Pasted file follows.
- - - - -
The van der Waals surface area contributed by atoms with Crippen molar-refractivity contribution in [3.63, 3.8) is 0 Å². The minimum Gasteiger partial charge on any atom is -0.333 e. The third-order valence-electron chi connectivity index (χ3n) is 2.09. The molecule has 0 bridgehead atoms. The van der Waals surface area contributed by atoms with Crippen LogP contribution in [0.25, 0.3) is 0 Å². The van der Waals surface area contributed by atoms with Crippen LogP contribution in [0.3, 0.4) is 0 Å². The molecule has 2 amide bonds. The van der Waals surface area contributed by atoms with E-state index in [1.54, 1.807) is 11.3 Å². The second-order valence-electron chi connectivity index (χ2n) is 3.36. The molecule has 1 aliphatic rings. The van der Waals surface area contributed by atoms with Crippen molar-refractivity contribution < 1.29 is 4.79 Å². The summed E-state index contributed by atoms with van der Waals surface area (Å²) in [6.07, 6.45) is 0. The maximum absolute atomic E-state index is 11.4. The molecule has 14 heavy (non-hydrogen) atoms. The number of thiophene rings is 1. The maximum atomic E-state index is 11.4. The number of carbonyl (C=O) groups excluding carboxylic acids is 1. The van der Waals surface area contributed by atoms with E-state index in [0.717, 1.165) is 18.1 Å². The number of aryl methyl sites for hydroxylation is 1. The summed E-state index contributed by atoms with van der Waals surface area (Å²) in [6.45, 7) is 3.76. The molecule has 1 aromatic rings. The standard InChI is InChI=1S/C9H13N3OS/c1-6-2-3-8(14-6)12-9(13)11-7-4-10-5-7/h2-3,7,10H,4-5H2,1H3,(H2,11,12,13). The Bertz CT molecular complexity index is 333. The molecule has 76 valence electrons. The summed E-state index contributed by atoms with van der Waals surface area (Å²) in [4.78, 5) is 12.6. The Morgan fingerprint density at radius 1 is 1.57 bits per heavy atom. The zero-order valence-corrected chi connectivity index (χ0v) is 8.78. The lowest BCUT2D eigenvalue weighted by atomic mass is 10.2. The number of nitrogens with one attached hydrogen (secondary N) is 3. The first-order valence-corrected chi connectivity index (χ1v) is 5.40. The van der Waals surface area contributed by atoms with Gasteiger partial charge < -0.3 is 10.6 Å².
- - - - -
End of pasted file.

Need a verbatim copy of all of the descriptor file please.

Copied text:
The van der Waals surface area contributed by atoms with Crippen molar-refractivity contribution in [3.63, 3.8) is 0 Å². The minimum Gasteiger partial charge on any atom is -0.333 e. The third-order valence-electron chi connectivity index (χ3n) is 2.09. The molecule has 0 bridgehead atoms. The van der Waals surface area contributed by atoms with Crippen LogP contribution in [0.25, 0.3) is 0 Å². The van der Waals surface area contributed by atoms with Crippen LogP contribution in [0.3, 0.4) is 0 Å². The molecule has 2 amide bonds. The van der Waals surface area contributed by atoms with E-state index in [1.54, 1.807) is 11.3 Å². The second-order valence-electron chi connectivity index (χ2n) is 3.36. The molecule has 1 aliphatic rings. The van der Waals surface area contributed by atoms with Crippen molar-refractivity contribution < 1.29 is 4.79 Å². The summed E-state index contributed by atoms with van der Waals surface area (Å²) in [6.07, 6.45) is 0. The maximum absolute atomic E-state index is 11.4. The molecule has 14 heavy (non-hydrogen) atoms. The number of thiophene rings is 1. The maximum atomic E-state index is 11.4. The number of carbonyl (C=O) groups excluding carboxylic acids is 1. The van der Waals surface area contributed by atoms with E-state index in [0.717, 1.165) is 18.1 Å². The number of aryl methyl sites for hydroxylation is 1. The summed E-state index contributed by atoms with van der Waals surface area (Å²) in [6.45, 7) is 3.76. The molecule has 1 aromatic rings. The standard InChI is InChI=1S/C9H13N3OS/c1-6-2-3-8(14-6)12-9(13)11-7-4-10-5-7/h2-3,7,10H,4-5H2,1H3,(H2,11,12,13). The Bertz CT molecular complexity index is 333. The molecule has 76 valence electrons. The summed E-state index contributed by atoms with van der Waals surface area (Å²) in [4.78, 5) is 12.6. The Morgan fingerprint density at radius 1 is 1.57 bits per heavy atom. The zero-order valence-corrected chi connectivity index (χ0v) is 8.78. The lowest BCUT2D eigenvalue weighted by atomic mass is 10.2. The number of nitrogens with one attached hydrogen (secondary N) is 3. The first-order valence-corrected chi connectivity index (χ1v) is 5.40. The van der Waals surface area contributed by atoms with Gasteiger partial charge < -0.3 is 10.6 Å².